Caught between two legends, smoked black tea has made its mark on gastronomy. From the selection of its leaves to its oxidation with pine smoke, its production is written like a score. Its gustatory notes make it a legend. Let's dive into the discovery of this luxurious and intriguing tea.
- The legends of smoked black tea
- The culture of Lapsang Soushong
- The making of smoked black teas
- The taste of Lapsang Souchong
- The art of preparing smoked black tea
- The discovery of black teas with Lapsang Souchong
The legends of smoked black tea
Two legends tell the supposed origin of smoked black tea. Both of them start in China.
According to the first legend, the history of smoked tea is linked to a delivery problem. Indeed, producers in China were very late in delivering black tea to England. They decided to accelerate the process by drying the leaves in wood smoke.
In the second legend, the creation of Lapsang Souchong is fortuitous. It is workers who after being attacked tried to save their production of tea leaves by drying them on a wood fire.
However, Lapsang Souchong has been a luxury tea for many centuries and is famous all over the world.
The cultivation of Lapsang Soushong
Originally, the tea leaves used to make this smoked black tea were grown in China's Fujian province. More precisely, they were grown on the outskirts of the Wuyi Mountains.
Today, the success of this organic tea is such that it is grown in other parts of China. There are also productions in Taiwan.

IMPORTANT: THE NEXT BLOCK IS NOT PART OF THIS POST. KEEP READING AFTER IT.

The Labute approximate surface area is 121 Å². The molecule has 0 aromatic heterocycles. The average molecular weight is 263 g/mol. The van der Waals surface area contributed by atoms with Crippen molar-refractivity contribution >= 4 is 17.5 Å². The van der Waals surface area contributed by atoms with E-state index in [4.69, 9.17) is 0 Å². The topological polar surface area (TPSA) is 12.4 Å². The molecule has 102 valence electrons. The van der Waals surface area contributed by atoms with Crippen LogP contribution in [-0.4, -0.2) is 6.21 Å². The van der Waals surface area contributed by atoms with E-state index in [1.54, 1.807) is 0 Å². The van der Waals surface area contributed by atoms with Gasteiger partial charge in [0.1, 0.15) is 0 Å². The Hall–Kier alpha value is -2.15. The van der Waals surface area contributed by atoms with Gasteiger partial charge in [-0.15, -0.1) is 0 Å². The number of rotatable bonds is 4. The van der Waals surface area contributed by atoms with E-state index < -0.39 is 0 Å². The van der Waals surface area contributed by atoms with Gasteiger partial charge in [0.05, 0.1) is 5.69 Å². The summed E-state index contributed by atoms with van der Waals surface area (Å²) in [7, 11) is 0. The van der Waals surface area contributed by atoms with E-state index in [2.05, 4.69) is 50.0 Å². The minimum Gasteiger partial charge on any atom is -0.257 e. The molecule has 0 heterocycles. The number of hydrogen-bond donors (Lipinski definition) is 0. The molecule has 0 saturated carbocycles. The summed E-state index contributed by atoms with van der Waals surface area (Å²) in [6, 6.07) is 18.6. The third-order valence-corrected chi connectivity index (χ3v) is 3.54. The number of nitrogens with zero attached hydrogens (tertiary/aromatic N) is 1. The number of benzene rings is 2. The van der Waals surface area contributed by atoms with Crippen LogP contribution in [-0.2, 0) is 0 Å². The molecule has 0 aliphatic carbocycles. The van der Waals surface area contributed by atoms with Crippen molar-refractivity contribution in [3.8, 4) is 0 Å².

The production of smoked black teas
Smoked black tea is produced according to a strict procedure. If there are varieties with spruce or cypress aromas, it is the pine wood that is used in the traditional recipe.
It is the large leaves at the bottom of the tea plant that are used to make Lapsang Souchong. They are then dried, rolled and placed in bamboo baskets. At this stage, the baskets are placed under a pine fire. During 8 to 10 hours the tea leaves will lose 95% of their water and take on a "smoky" flavor.
The taste of Lapsang Souchong
The taste of theLapsang Souchong infusion is characteristic. Its smoky aroma goes well with salty foods such as fish or red meat. Smoked tea can also be used as an aromatic note in purees or soups. It flavors the dish with the "smoky" aroma of the wood fire.
Low in theine, Lapsang Souchong can be consumed throughout the day. This "healthy" infusion can be drunk plain or blended with spices or rooibos.
The art of preparing smoked black tea
Like all scented black teas, Lapsang Souchong needs hot, not boiling, water to develop all its aromas. In bulk, it unfolds a wider range of flavors than in bags. An airtight box is however necessary to keep the smoked aromas. Half a teaspoon of tea (the equivalent of a bag) is enough for one cup.
Discovering black teas with Lapsang Souchong
Smoked black tea is a quality drink. It explores unexpected paths with the marriage of bitterness and spruce scented notes. As this black tea has nothing in common with the traditional Darjeeling, Ceylon or Assam, it constitutes an original approach to the world of tea.